(A reprint from February 2012)
The history of Valentine’s Day, and the story of its patron saint, is shrouded in mystery. February has long been celebrated as a month of romance and St. Valentine’s Day, as it is known today, contains vestiges of both Christian and ancient Roman tradition. Who was Saint Valentine and how did he become associated with this ancient rite?
The Catholic Church recognizes at least three different saints named Valentine or Valentinus, all of whom were martyred. One legend contends that Valentine was a priest who served during the third century in Rome. When Emperor Claudius II decided that single men made better soldiers than those with wives and families, he outlawed marriage for young men. Valentine, realizing the injustice of the decree, defied Claudius and continued to perform marriages for young lovers in secret. When Valentine’s actions were discovered, Claudius ordered that he be put to death.
The Many Stories of St. Valentine
Other stories suggest that Valentine may have been killed for attempting to help Christians escape harsh Roman prisons, where they were often beaten and tortured. According to one legend, an imprisoned Valentine actually sent the first “valentine” greeting himself after he fell in love with a young girl – possibly his jailor’s daughter – who visited him during his confinement. Before his death, it is alleged that he wrote her a letter signed, “From your Valentine,” an expression that is still in use today. Although the truth behind the Valentine legends is murky, the stories all emphasize his appeal as a sympathetic, heroic, and romantic figure. By the Middle Ages, perhaps thanks to this reputation, Valentine would become one of the most popular saints in England and France.
While some believe that Valentine’s Day is celebrated in the middle of February to commemorate the anniversary of Valentine’s death or burial, others claim that the Christian church may have decided to place St. Valentine’s feast day in the middle of February in an effort to “Christianize” the pagan celebration of Lupercalia. Celebrated at the ides of February, or Feb. 15, Lupercalia was a fertility festival dedicated to Faunus, the Roman god of agriculture, as well as to the Roman founders Romulus and Remus.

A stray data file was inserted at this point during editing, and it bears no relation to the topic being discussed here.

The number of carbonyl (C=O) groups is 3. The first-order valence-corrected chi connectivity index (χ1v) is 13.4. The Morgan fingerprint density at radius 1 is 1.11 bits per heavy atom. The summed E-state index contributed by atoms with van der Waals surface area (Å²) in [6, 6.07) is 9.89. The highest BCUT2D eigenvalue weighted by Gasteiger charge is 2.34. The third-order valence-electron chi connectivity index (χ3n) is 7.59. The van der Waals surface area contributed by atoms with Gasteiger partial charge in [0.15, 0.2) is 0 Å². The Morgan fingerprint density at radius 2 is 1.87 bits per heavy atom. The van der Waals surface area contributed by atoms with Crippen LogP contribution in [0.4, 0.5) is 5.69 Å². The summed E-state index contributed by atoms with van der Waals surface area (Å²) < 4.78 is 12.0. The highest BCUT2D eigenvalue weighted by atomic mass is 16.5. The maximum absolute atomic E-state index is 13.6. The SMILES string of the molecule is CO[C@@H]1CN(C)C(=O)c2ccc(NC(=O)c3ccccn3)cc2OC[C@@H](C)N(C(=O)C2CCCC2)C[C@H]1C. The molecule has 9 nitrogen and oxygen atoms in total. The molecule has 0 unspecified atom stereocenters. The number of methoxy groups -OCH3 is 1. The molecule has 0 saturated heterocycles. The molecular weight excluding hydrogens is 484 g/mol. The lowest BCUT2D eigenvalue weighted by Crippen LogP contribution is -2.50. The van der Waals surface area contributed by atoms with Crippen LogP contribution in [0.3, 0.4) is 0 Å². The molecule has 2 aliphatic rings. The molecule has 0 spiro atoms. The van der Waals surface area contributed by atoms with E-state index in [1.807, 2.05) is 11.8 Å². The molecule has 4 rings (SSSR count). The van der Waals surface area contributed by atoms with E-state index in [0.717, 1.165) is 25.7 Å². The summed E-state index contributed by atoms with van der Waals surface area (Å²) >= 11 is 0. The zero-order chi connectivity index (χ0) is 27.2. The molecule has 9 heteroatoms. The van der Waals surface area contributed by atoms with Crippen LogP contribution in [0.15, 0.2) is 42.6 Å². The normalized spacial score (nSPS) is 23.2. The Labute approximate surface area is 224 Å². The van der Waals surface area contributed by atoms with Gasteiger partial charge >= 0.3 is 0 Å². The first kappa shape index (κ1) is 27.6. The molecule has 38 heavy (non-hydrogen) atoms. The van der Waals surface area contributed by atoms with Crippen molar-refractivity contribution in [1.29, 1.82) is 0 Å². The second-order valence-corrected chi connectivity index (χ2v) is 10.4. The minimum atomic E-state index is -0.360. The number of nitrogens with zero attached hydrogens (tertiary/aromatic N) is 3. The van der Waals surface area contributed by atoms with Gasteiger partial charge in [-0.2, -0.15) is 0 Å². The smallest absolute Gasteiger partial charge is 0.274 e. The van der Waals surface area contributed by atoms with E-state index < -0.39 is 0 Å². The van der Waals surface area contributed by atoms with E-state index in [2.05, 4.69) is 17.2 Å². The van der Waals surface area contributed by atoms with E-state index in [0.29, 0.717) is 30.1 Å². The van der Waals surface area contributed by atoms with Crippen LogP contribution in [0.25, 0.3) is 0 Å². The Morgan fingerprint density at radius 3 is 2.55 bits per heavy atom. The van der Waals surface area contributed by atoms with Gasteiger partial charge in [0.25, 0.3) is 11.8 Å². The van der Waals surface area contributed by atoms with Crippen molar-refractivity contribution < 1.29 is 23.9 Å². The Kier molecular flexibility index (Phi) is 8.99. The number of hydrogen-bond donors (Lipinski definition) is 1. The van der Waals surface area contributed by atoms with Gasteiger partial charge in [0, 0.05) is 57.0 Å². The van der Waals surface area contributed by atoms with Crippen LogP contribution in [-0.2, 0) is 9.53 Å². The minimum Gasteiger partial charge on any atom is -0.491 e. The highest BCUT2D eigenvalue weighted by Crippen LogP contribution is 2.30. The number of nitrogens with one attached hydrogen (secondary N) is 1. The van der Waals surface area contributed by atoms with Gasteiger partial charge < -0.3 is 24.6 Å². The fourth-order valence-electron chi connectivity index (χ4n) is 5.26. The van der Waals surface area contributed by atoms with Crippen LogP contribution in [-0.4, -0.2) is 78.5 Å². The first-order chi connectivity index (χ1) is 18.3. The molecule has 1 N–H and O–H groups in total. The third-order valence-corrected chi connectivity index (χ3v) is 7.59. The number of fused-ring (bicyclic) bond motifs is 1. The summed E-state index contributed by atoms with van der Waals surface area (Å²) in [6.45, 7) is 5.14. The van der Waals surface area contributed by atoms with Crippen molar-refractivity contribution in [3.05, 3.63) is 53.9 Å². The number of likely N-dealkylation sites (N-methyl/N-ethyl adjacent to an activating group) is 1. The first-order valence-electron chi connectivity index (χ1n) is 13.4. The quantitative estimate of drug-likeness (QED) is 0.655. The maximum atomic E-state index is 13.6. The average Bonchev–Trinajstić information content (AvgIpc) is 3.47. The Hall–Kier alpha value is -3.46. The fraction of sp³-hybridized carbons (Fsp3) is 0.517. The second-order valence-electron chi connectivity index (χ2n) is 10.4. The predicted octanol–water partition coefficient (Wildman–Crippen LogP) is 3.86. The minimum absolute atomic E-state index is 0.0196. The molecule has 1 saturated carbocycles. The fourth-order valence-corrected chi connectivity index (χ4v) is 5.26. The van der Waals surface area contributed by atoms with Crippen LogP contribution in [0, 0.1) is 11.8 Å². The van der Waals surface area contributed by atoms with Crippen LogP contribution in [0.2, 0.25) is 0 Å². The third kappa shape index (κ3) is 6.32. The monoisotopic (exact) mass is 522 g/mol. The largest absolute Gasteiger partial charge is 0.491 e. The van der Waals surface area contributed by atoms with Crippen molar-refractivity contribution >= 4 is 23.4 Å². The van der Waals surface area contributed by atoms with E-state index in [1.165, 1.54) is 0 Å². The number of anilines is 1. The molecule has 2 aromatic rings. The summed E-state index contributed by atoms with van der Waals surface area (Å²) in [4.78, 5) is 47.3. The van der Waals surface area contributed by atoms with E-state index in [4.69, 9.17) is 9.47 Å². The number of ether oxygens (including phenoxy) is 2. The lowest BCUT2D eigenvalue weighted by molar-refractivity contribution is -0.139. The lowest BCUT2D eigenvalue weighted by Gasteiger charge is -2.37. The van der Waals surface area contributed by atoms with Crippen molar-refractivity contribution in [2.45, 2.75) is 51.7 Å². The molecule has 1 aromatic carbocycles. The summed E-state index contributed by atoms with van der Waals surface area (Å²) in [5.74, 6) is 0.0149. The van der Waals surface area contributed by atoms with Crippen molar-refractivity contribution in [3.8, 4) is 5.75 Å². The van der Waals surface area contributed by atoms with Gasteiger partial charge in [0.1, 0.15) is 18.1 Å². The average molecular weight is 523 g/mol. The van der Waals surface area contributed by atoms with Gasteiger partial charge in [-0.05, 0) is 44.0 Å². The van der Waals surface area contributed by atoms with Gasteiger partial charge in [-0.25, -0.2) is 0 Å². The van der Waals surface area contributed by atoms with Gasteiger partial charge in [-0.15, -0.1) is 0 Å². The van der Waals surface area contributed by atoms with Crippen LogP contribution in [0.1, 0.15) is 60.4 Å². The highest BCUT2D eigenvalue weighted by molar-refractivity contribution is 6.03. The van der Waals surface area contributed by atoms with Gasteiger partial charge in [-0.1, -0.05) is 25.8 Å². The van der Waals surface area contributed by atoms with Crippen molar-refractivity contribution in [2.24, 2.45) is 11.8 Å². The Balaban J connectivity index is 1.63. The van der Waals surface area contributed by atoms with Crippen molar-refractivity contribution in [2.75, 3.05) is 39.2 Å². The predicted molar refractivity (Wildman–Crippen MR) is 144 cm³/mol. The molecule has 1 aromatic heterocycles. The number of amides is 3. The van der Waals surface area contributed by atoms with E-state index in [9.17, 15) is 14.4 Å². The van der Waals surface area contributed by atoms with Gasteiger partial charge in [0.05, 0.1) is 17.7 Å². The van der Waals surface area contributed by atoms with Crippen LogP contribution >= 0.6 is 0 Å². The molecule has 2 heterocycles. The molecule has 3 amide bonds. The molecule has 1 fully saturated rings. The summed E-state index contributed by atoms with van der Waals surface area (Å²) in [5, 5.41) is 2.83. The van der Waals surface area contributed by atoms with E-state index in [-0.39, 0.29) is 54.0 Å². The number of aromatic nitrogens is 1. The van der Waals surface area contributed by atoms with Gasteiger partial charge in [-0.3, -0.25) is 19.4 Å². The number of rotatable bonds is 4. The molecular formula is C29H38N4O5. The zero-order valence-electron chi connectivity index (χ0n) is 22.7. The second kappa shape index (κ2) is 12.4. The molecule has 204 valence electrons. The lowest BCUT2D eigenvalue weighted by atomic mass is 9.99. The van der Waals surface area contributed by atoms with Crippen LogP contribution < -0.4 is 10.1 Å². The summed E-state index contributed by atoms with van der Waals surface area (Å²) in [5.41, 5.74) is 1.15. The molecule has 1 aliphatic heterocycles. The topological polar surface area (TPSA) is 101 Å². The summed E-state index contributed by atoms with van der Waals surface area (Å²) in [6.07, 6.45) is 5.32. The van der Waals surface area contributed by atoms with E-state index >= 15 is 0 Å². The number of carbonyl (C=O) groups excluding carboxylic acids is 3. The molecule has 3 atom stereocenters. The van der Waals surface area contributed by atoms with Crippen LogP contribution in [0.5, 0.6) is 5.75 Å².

Valentine greetings were popular as far back as the Middle Ages, though written valentines didn’t begin to appear until after 1400. The oldest known valentine still in existence today is a poem written in 1415 by Charles, Duke of Orleans, to his wife while he was imprisoned in the Tower of London following his capture at the Battle of Agincourt. Several years later, it is believed that King Henry V hired a writer named John Lydgate to compose a valentine note to Catherine of Valois.
In addition to the United States, Valentine’s Day is celebrated in Canada, Mexico, the United Kingdom, France, and Australia. In Great Britain, Valentine’s Day began to be popularly celebrated around the 17th century. By the middle of the 18th century it was common for friends and lovers of all social classes to exchange small tokens of affection or handwritten notes, and by 1900 printed cards began to replace written letters due to improvements in printing technology. Americans probably began exchanging hand-made valentines in the early 1700s. In the 1840s, Esther A. Howland began selling the first mass-produced valentines in America. Howland, known as the “Mother of the Valentine,” made elaborate creations with real lace, ribbons, and colorful pictures known as “scrap.” Today, according to the Greeting Card Association, an estimated 1 billion Valentine’s Day cards are sent each year. This makes Valentine’s Day the second largest card-sending holiday of the year, as compared to Christmas when an estimated 2.6 billion cards are sent.